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The Battle of Gujrat

William Topaz McGonagall 1825 – 1902 (Greyfriars Parish, Edinburgh)

'Twas in the year of 1849, and on the 20th of February,
Lord Gough met and attacked Shere Sing right manfully.
The Sikh Army numbered 40,000 in strength,
And showing a front about two miles length.

It was a glorious morning, the sun was shining in a cloudless sky;
And the larks were singing merrily in the heavens high;
And 'twas about nine o'clock in the morning the battle was begun,
But at the end of three hours the Sikhs were forced to run.

Lord Gough's force was a mixture of European and native infantry,
And well supported with artillery and cavalry;
But the British Army in numbers weren't so strong,
Yet, fearlessly and steadily, they marched along.

Shere Sing, the King, had taken up a position near the town,
And as he gazed upon the British Army he did frown;
But Lord Gough ordered the troops to commence the battle,
With sixty big guns that loudly did rattle.

The Sikhs were posted on courses of deep water,
But the British in a short time soon did them scatter.
Whilst the British cannonading loudly hums,
And in the distance were heard the enemy's drums.

The the Sikhs began to fight with their artillery,
But their firing didn't work very effectively;
Then the British lines advanced on them right steadily,
Which was a most inspiring sight to see.

Then the order was given to move forward to attack,
And again-- and again-- through fear the enemy drew back.
Then Penny's brigade, with a ringing cheer, advanced briskly,
And charged with their bayonets very heriocally.

Then the Sikhs caught the bayonets with their left hand,
And rushed in with their swords, the scene was heroic and grand.
Whilst they slashed and cut with great dexterity,
But the British charge was irresistable, they had to flee.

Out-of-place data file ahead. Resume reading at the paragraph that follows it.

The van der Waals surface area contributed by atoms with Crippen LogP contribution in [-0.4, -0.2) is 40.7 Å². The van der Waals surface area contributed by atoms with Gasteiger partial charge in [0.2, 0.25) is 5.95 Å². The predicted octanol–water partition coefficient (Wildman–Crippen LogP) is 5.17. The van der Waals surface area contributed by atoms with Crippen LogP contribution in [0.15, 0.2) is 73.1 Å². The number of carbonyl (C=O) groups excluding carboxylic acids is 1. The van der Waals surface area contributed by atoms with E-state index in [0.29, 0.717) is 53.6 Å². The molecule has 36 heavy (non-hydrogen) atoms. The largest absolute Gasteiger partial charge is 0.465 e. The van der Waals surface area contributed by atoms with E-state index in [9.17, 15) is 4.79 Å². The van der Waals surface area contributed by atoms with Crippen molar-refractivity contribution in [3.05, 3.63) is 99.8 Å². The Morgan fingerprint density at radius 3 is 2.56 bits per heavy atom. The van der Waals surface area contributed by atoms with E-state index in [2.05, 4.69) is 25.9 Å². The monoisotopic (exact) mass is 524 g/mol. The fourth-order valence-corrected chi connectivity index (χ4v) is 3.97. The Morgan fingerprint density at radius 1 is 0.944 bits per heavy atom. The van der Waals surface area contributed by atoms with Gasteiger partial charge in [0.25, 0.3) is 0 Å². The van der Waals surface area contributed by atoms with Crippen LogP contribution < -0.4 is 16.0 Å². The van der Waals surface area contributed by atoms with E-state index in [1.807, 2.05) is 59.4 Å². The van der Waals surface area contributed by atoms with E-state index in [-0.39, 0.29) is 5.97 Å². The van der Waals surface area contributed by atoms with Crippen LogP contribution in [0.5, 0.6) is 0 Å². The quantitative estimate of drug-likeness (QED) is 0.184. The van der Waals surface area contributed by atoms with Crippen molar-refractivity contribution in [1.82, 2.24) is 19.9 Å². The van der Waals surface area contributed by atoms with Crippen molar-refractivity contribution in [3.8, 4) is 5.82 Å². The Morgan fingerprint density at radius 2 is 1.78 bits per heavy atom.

And with 150 men they cleared the village of every living thing,
And with British cheers the village did ring;
And the villagers in amazement and terror fled,
Because the streets and their houses were strewn with their dead.

The chief attack was made on the enemy's right
By Colin Campbell's brigade-- a most magnificent sight.
Though they were exposed to a very galling fire,
But at last the Sikhs were forced to retire.

And in their flight everything was left behind,
And the poor Sikhs were of all comfort bereft,
Because their swords, cannon, drums, and waggons were left behind,
Therefore little pleasure could they find.

Then Shere Sing fled in great dismay,
But Lord Gough pursued him without delay,
And captured him a few miles away;
And now the Sikhs are our best soldiers of the present day,
Because India is annexed to the British Dominions, and they must obey.

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Submitted on May 13, 2011

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William Topaz McGonagall

William Topaz McGonagall (March 1825 – 29 September 1902) was an Irish weaver, poet and actor who lived in Scotland. He won notoriety as an extremely bad poet who exhibited no recognition of, or concern for, his peers' opinions of his work. He wrote about 200 poems, including "The Tay Bridge Disaster" and "The Famous Tay Whale", which are widely regarded as some of the worst in English literature. Groups throughout Scotland engaged him to make recitations from his work, and contemporary descriptions of these performances indicate that many listeners were appreciating McGonagall's skill as a comic music hall character. Collections of his verse remain popular, with several volumes available today. McGonagall has been lampooned as the worst poet in British history. The chief criticisms are that he was deaf to poetic metaphor and unable to scan correctly. His only apparent understanding of poetry was his belief that it needed to rhyme. McGonagall's fame stems from the humorous effects these shortcomings are considered to generate in his work. Scholars argue that his inappropriate rhythms, weak vocabulary, and ill-advised imagery combine to make his work amongst the most unintentionally amusing dramatic poetry in the English language. His work is in a long tradition of narrative ballads and verse written and published about great events and tragedies, and widely circulated among the local population as handbills. In an age before radio and television, their voice was one way of communicating important news to an avid public. more…

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    "The Battle of Gujrat" Poetry.com. STANDS4 LLC, 2021. Web. 16 Jun 2021. <https://www.poetry.com/poem/41863/the-battle-of-gujrat>.

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